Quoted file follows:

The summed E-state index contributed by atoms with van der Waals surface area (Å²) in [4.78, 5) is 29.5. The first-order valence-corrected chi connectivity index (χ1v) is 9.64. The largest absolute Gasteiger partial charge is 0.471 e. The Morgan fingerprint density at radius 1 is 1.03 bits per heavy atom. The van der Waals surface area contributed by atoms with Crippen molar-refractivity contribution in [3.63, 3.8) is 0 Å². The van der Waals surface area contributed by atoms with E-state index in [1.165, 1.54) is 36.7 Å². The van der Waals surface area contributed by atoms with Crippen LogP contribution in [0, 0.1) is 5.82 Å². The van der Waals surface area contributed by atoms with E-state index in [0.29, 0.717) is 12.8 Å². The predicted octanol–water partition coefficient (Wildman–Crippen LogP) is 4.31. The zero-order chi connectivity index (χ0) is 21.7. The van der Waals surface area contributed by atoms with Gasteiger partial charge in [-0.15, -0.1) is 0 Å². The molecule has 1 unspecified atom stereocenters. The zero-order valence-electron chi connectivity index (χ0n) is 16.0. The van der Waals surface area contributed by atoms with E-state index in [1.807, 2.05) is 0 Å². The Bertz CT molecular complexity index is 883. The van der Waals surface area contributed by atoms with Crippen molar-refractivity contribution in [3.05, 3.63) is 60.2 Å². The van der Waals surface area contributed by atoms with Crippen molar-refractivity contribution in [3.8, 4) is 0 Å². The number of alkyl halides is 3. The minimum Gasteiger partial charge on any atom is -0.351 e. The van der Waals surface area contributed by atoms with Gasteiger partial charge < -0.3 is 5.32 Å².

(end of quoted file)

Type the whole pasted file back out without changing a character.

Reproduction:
The summed E-state index contributed by atoms with van der Waals surface area (Å²) in [4.78, 5) is 29.5. The first-order valence-corrected chi connectivity index (χ1v) is 9.64. The largest absolute Gasteiger partial charge is 0.471 e. The Morgan fingerprint density at radius 1 is 1.03 bits per heavy atom. The van der Waals surface area contributed by atoms with Crippen molar-refractivity contribution in [3.63, 3.8) is 0 Å². The van der Waals surface area contributed by atoms with E-state index in [1.165, 1.54) is 36.7 Å². The van der Waals surface area contributed by atoms with Crippen LogP contribution in [0, 0.1) is 5.82 Å². The van der Waals surface area contributed by atoms with E-state index in [0.29, 0.717) is 12.8 Å². The predicted octanol–water partition coefficient (Wildman–Crippen LogP) is 4.31. The zero-order chi connectivity index (χ0) is 21.7. The van der Waals surface area contributed by atoms with Gasteiger partial charge in [-0.15, -0.1) is 0 Å². The molecule has 1 unspecified atom stereocenters. The zero-order valence-electron chi connectivity index (χ0n) is 16.0. The van der Waals surface area contributed by atoms with E-state index in [1.807, 2.05) is 0 Å². The Bertz CT molecular complexity index is 883. The van der Waals surface area contributed by atoms with Crippen molar-refractivity contribution in [3.05, 3.63) is 60.2 Å². The van der Waals surface area contributed by atoms with Crippen molar-refractivity contribution in [3.8, 4) is 0 Å². The number of alkyl halides is 3. The minimum Gasteiger partial charge on any atom is -0.351 e. The van der Waals surface area contributed by atoms with Gasteiger partial charge < -0.3 is 5.32 Å².